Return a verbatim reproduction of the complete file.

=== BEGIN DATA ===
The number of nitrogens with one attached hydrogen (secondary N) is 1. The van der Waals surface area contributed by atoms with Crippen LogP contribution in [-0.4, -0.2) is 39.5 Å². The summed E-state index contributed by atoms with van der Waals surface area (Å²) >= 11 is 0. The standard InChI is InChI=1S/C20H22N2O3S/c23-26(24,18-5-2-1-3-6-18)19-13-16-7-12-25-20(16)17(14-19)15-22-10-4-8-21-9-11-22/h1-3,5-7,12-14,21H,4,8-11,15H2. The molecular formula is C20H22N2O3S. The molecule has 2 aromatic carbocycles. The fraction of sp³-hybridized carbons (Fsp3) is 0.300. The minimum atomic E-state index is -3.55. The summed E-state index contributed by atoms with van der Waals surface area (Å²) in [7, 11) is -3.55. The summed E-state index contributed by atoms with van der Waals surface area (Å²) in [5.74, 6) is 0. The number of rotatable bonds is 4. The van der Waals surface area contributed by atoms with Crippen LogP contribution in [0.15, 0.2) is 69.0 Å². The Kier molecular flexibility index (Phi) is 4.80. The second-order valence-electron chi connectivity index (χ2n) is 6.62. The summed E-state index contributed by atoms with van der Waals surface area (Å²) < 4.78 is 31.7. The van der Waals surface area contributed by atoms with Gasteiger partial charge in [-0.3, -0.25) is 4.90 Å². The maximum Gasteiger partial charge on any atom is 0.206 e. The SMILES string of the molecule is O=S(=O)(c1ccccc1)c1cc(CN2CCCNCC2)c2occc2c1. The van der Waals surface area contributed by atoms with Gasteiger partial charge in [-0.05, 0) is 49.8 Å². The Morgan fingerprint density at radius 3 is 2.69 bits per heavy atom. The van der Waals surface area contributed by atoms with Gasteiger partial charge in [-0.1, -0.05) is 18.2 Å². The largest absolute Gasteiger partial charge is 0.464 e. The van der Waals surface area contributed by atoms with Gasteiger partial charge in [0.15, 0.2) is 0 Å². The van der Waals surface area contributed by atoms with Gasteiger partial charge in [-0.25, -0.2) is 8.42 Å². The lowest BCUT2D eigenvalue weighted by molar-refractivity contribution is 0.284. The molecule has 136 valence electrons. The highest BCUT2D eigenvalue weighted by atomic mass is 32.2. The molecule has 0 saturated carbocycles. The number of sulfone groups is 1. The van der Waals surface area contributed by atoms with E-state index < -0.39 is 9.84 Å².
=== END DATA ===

The number of nitrogens with one attached hydrogen (secondary N) is 1. The van der Waals surface area contributed by atoms with Crippen LogP contribution in [-0.4, -0.2) is 39.5 Å². The summed E-state index contributed by atoms with van der Waals surface area (Å²) >= 11 is 0. The standard InChI is InChI=1S/C20H22N2O3S/c23-26(24,18-5-2-1-3-6-18)19-13-16-7-12-25-20(16)17(14-19)15-22-10-4-8-21-9-11-22/h1-3,5-7,12-14,21H,4,8-11,15H2. The molecular formula is C20H22N2O3S. The molecule has 2 aromatic carbocycles. The fraction of sp³-hybridized carbons (Fsp3) is 0.300. The minimum atomic E-state index is -3.55. The summed E-state index contributed by atoms with van der Waals surface area (Å²) in [7, 11) is -3.55. The summed E-state index contributed by atoms with van der Waals surface area (Å²) in [5.74, 6) is 0. The number of rotatable bonds is 4. The van der Waals surface area contributed by atoms with Crippen LogP contribution in [0.15, 0.2) is 69.0 Å². The Kier molecular flexibility index (Phi) is 4.80. The second-order valence-electron chi connectivity index (χ2n) is 6.62. The summed E-state index contributed by atoms with van der Waals surface area (Å²) < 4.78 is 31.7. The van der Waals surface area contributed by atoms with Gasteiger partial charge in [-0.3, -0.25) is 4.90 Å². The maximum Gasteiger partial charge on any atom is 0.206 e. The SMILES string of the molecule is O=S(=O)(c1ccccc1)c1cc(CN2CCCNCC2)c2occc2c1. The van der Waals surface area contributed by atoms with Gasteiger partial charge in [-0.05, 0) is 49.8 Å². The Morgan fingerprint density at radius 3 is 2.69 bits per heavy atom. The van der Waals surface area contributed by atoms with Gasteiger partial charge in [-0.1, -0.05) is 18.2 Å². The largest absolute Gasteiger partial charge is 0.464 e. The van der Waals surface area contributed by atoms with Gasteiger partial charge in [0.15, 0.2) is 0 Å². The van der Waals surface area contributed by atoms with Gasteiger partial charge in [-0.25, -0.2) is 8.42 Å². The lowest BCUT2D eigenvalue weighted by molar-refractivity contribution is 0.284. The molecule has 136 valence electrons. The highest BCUT2D eigenvalue weighted by atomic mass is 32.2. The molecule has 0 saturated carbocycles. The number of sulfone groups is 1. The van der Waals surface area contributed by atoms with E-state index < -0.39 is 9.84 Å².